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XVI.

Not it! I fancied Cuthbert's reddening face

Beneath its garniture of curly gold,

Dear fellow, till I almost felt him fold
An arm in mine to fix me to the place,
That way he used. Alas, one night's disgrace !

Out went my heart's new fire and left it cold.

XVII.

Giles then, the soul of honour—there he stands

Frank as ten years ago when knighted first.

What honest man should dare (he said) he durst. Good—but the scene shifts—faugh! what hangman

hands Pin to his breast a parchment? His own bands

Read it. Poor traitor, spit upon and curst!

XVIII.

Better this present than a past like that;

Back therefore to my darkening path again!

No sound, no sight as far as eye could strain.
Will the night send a howlet or a bat?
I asked : when something on the dismal flat

Came to arrest my thoughts and change their train.

XIX.

A sudden little river crossed my path

As unexpected as a serpent comes.

No sluggish tide congenial to the glooms; This, as it frothed by, might have been a bath For the fiend's glowing hoof—to see the wrath

Of its black eddy bespate with flakes and spumes.

XX.

So petty yet so spiteful! All along,

Low scrubby alders kneeled down over it;

Drenched willows flung them headlong in a fit
Of mute despair, a suicidal throng :
The river which had done them all the wrong,

Whate'er that was, rolled by, deterred no whit.

XXI.

Which, while I forded,—good saints, how I feared

To set my foot upon a dead man's cheek,

Each step, or feel the spear I thrust to seek
For hollows, tangled in his hair or beard !
-It may have been a water-rat I speared,

But, ugh! it sounded like a baby's shriek.

XXII.

Glad was I when I reached the other bank.

Now for a better country. Vain presage !

Who were the strugglers, what war did they wage Whose savage trample thus could pad the dank Soil to a plash? Toads in a poisoned tank,

Or wild cats in a red-hot iron cage

XXIII.

The fight must so have seemed in that fell cirque.

What penned them there, with all the plain to choose?

No foot-print leading to that horrid mews,
None out of it. Mad brewage set to work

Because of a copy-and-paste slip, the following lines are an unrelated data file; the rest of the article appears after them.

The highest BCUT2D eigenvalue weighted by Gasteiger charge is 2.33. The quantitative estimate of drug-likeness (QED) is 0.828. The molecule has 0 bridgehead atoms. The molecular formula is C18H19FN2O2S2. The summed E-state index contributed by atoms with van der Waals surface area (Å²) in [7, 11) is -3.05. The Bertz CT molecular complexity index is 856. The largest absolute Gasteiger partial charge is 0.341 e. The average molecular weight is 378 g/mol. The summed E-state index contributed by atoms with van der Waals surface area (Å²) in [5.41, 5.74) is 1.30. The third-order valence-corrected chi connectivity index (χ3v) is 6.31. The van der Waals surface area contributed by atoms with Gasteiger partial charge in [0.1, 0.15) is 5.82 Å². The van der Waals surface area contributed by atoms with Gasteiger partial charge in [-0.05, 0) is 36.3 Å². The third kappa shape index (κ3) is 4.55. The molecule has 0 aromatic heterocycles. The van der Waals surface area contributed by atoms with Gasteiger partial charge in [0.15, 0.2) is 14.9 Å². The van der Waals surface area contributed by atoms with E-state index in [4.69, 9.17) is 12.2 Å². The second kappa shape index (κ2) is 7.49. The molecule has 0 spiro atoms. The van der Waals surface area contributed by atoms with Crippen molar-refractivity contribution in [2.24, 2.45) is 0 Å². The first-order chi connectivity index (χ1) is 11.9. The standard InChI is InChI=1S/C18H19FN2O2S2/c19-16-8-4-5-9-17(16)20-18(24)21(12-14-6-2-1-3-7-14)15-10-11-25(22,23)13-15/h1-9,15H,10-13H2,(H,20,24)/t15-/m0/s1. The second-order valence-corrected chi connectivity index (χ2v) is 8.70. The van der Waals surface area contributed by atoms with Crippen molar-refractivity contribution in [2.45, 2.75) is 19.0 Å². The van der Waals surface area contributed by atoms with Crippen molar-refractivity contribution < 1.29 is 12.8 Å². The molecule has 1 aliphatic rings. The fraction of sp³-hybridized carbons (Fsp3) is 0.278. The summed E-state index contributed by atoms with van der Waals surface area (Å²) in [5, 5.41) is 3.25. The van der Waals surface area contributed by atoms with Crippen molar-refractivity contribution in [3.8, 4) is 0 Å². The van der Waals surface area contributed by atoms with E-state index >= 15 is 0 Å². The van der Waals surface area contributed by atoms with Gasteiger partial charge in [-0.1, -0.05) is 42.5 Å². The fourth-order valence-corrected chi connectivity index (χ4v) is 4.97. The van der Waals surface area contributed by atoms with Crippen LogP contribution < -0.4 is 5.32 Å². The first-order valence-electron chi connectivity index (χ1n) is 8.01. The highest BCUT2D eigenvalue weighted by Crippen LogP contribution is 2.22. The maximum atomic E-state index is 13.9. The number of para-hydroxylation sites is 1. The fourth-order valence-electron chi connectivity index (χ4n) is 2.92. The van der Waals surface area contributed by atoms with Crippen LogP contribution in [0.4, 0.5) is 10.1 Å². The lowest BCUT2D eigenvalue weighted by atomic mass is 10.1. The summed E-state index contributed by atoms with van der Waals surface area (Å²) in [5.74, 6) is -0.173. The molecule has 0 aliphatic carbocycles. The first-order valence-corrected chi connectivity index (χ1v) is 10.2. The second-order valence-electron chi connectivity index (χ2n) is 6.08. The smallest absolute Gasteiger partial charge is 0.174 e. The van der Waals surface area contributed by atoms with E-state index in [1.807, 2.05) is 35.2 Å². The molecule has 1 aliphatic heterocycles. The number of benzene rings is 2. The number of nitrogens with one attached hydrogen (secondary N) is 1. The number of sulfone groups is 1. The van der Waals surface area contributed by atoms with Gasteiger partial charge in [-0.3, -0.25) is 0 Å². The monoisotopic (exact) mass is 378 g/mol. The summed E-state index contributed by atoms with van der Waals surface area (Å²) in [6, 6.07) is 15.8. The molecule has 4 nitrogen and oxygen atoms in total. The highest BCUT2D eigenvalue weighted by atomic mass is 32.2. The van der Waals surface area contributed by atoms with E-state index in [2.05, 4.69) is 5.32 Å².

Their brains, no doubt, like galley-slaves the Turk

Pits for his pastime, Christians against Jews.

XXIV.

And more than that—a furlong on—why, there !

What bad use was that engine for, that wheel,

Or brake, not wheel—that harrow fit to reel
Men's bodies out like silk ? with all the air
Of Tophet's tool, on earth left unaware,

Or brought to sharpen its rusty teeth of steel.

XXV.'

Then came a bit of stubbed ground, once a wood,

Next a marsh, it would seem, and now mere earth

Desperate and done with ; (so a fool finds mirth, Makes a thing and then mars it, till his mood Changes and off he goes !) within a rood

Bog, clay, and rubble, sand and stark black dearth.

XXVI.

Now blotches rankling, coloured gay and grim,

Now patches where some leanness of the soil 's

Broke into moss or substances like boils ; Then came some palsied oak, a cleft in him Like a distorted mouth that splits its rim

Gaping at death, and dies while it recoils.

XXVII.

And just as far as ever from the end.

Nought in the distance but the evening, nought

To point my footstep further! At the thought, A great black bird, Apollyon's bosom-friend, Sailed past, nor beat his wide wing dragon-penned

That brushed my cap-perchance the guide I sought.

XXVIII.

For, looking up, aware I sonchow grew,

'Spite of the dusk, the plain had given place

All round to mountains with such name to grace Mere ugly heights and heaps now stolen in view. How thus they had surprised me,-solve it, you!

How to get from them was no clearer case.

XXIX.

Yet half I seemed to recognise some trick

Of mischief happened to me, God knows when

In a bad dream perhaps. Here ended, then,
Progress this way. When, in the very nick
Of giving up, one time more, came a click

As when a trap shuts—you ’re inside the den

XXX.

Burningly it came on me all at once,

This was the place! those two hills on the right,

Crouched like two bulls locked horn in horn in fight; While to the left, a tall scalped mountain . . . Dunce, Dotard, a-dozing at the very nonce,

After a life spent training for the sight!

XXXI.

What in the midst lay but the Tower itself?

The round squat turret, blind as the fool's heart,

Built of brown stone, without a counterpart
In the whole world. The ter.pest's mocking elf
Points to the shipman thus the unseen shelf

He strikes on, only when the timbers start.

XXXII.

Not see? because of night perhaps ?-why, day

Came back again for that! before it left,

The dying sunset kindled through a cleft :
The hills, like giants at a hunting, lay,
Chin
upon

hand, to see the game at bay,-
“ Now stab and end the creature to the heft !"

XXXIII.

Not hear? when noise was everywhere ! it tolled
Increasing like a bell.

Names in my ears
Of all the lost adventurers my peers, --
How such a one was strong, and such was bold,
And such was fortunate, yet each of old
Lost, lost ! one moment knelled the woe of years.

XXXIV.

There they stood, ranged along the hill-sides, met

To view the last of me, a living frame

For one more picture ! in a sheet of flame I saw them and I knew them all. And yet Dauntless the slug-horn to my lips I set,

And blew “ Childe Roland to the Dark Tower came."

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